Received mail timestamp is off by 7 hours

Anthony Atkielski atkielski.anthony at
Sun Feb 27 09:36:37 GMT 2005

Pat Maddox writes:

> I've included the headers of messages from both Gmail and Hotmail, to
> show that it's not on Gmail's end.  Also, here's the output from date:
> %date
> Sun Feb 27 02:42:21 CET 2005

That can't be right.  You sent your message in reply to a message I sent
at 9:34 CET.  The time on your local machine is incorrect by seven
hours.  It should be one hour ahead of UTC right now.

> They should show up in my inbox as being received at 1:40am or so, but
> they show up as 6:40pm instead.

And 1:40 is exactly seven hours later than 18:40.

The disparity is visible in the timestamps, too:

>>From Gmail:
> Return-Path: <pergesu at>
> X-Original-To: pergesu at
> Delivered-To: pergesu at
> Received: from ( [])
>         by (Postfix) with ESMTP id 3161733C1B
>         for <pergesu at>; Sun, 27 Feb 2005 02:38:52 +0100 (CET)

Notice that the timestamp on your local e-mail server corresponds to
1:38:52 UTC, but the timestamp on Gmail's server ...

> Received: by with SMTP id 67so1650347wri
>         for <pergesu at>; Sun, 27 Feb 2005 00:37:53 -0800 (PST)

... corresponds to 8:37:53 UTC, which is correct.  The other timestamps
for intermediate servers are also correct, but the timestamp generated
by your machine on the original message is not ...

> Date: Sun, 27 Feb 2005 01:37:53 -0700

-0700 corresponds to MST (Mountain Standard Time in the U.S.), not CET
(Central European Time).

So the solution is to set the time and time _zone_ correctly on your
machine.  For a UNIX machine, the CMOS real-time clock should be set to
UTC (what many people still call GMT), and then your time zone should be
set to whatever is appropriate for your location (CET would correspond
to most of Europe outside of the UK--here in France we are on CET).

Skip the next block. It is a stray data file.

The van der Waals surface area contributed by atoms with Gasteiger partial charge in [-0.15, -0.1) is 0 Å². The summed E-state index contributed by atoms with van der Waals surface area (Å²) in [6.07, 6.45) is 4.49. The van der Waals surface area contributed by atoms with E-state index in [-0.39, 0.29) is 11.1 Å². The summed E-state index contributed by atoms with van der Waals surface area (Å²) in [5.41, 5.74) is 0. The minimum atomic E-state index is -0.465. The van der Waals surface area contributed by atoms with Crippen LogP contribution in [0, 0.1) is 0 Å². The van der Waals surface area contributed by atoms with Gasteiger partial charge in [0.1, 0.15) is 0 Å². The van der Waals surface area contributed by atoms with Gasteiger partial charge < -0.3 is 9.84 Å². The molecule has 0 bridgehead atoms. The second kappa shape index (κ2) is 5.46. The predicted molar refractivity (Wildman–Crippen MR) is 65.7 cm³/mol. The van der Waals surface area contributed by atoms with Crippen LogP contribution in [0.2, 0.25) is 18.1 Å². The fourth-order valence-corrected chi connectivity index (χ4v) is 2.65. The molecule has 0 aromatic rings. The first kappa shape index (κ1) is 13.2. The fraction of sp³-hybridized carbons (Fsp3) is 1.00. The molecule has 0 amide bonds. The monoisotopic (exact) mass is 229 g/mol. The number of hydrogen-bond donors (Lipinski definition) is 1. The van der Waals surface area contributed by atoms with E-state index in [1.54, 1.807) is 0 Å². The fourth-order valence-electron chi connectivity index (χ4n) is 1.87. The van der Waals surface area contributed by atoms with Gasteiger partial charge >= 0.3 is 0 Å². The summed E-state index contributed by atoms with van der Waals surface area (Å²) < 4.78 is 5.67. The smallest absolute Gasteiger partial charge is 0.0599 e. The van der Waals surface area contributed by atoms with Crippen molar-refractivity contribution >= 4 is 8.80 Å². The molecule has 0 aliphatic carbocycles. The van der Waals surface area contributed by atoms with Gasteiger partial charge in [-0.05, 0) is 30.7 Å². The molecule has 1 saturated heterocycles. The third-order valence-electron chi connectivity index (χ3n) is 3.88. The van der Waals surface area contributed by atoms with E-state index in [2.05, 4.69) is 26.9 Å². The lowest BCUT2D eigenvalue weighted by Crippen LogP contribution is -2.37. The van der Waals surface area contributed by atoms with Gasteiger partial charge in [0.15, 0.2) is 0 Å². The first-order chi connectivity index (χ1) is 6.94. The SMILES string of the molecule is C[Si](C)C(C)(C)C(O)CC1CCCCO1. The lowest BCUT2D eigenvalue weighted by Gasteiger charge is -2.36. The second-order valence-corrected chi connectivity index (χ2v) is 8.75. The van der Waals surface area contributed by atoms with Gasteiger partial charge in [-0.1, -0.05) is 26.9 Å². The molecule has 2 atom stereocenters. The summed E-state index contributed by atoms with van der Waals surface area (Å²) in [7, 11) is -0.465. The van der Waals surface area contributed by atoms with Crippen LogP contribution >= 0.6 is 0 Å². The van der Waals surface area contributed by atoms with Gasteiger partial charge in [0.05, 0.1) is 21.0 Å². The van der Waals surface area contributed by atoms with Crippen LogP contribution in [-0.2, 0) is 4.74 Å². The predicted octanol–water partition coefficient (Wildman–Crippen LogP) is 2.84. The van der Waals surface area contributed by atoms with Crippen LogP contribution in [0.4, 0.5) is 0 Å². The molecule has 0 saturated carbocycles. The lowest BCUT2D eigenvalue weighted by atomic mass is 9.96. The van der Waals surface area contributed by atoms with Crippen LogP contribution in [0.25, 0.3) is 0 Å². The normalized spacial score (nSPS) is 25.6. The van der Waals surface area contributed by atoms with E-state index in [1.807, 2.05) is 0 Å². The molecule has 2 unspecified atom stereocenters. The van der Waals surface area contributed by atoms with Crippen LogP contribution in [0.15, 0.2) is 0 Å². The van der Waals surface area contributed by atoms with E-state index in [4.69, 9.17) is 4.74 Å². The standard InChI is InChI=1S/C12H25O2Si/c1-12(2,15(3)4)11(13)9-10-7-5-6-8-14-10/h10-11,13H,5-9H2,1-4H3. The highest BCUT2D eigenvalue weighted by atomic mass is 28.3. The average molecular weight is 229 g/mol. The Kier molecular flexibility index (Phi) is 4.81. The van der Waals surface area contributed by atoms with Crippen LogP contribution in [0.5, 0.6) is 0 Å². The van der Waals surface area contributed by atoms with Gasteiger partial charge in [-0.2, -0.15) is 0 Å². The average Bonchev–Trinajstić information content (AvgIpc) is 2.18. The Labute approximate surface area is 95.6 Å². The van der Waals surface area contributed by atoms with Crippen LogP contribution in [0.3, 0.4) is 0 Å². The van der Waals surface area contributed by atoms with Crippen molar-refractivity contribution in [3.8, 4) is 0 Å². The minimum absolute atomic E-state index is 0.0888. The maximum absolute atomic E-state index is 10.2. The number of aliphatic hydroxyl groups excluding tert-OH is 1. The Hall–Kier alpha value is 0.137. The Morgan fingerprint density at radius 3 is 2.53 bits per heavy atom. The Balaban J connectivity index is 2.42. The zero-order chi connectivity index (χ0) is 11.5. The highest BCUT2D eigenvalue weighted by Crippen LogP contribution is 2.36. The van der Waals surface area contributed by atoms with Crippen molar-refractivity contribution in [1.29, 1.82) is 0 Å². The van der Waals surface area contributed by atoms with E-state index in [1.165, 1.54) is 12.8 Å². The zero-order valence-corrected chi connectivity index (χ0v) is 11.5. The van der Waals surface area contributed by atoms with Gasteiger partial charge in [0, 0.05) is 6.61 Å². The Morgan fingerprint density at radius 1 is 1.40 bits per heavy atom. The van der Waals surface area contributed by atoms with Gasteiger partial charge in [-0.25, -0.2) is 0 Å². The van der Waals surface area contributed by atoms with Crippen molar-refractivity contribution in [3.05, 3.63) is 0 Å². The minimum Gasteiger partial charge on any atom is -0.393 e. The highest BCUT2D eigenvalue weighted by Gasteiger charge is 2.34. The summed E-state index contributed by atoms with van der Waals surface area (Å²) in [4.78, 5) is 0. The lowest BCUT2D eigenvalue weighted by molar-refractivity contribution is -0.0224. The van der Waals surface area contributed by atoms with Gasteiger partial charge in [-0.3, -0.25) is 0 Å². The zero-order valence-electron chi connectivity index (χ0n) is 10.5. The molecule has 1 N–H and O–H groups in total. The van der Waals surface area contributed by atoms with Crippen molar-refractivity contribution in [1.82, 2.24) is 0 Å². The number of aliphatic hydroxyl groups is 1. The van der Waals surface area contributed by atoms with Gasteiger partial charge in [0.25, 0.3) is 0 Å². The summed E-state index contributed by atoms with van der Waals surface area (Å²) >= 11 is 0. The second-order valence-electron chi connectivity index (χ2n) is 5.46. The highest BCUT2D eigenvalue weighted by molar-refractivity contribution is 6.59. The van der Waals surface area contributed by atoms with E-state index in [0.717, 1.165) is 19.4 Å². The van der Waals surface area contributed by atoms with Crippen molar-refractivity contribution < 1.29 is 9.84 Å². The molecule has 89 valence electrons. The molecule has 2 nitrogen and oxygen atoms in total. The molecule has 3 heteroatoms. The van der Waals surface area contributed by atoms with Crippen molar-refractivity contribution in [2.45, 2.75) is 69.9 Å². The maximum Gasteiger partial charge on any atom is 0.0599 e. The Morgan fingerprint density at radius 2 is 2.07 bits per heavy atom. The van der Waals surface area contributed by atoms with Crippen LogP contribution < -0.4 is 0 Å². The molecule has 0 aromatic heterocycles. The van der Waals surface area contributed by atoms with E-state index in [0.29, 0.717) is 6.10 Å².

Are you by any chance running a dual-boot configuration?  Windows
expects the CMOS RTC to be set to local time.  UNIX expects it to be set
to UTC.  If you are running only FreeBSD, you can just reset the CMOS to
UTC and fix your time zone to match your location.  If you are also
running a boot of Windows or something like that, you'll have to leave
the CMOS clock set to local time, and make appropriate adjustments.

Unfortunately, I'm not sure which variables to change in FreeBSD, as
I've always just set the time at installation time (when I'm asked if
the local clock is UTC and what time zone I'm in).

Maybe someone else can explain what needs to change in your FreeBSD
configuration to set it to the correct time.

In general, setting the time incorrectly on a local client machine in
the SMTP protocol will produce seemingly random errors in the time on
received messages, depending on the path they follow on their way to you
(this is true even for messages you send to yourself).  The local
machine is almost always the one with the time set incorrectly
(incorrect time on mail servers tends to be noticed by users very
quickly, especially if more than one time zone is involved).


More information about the freebsd-questions mailing list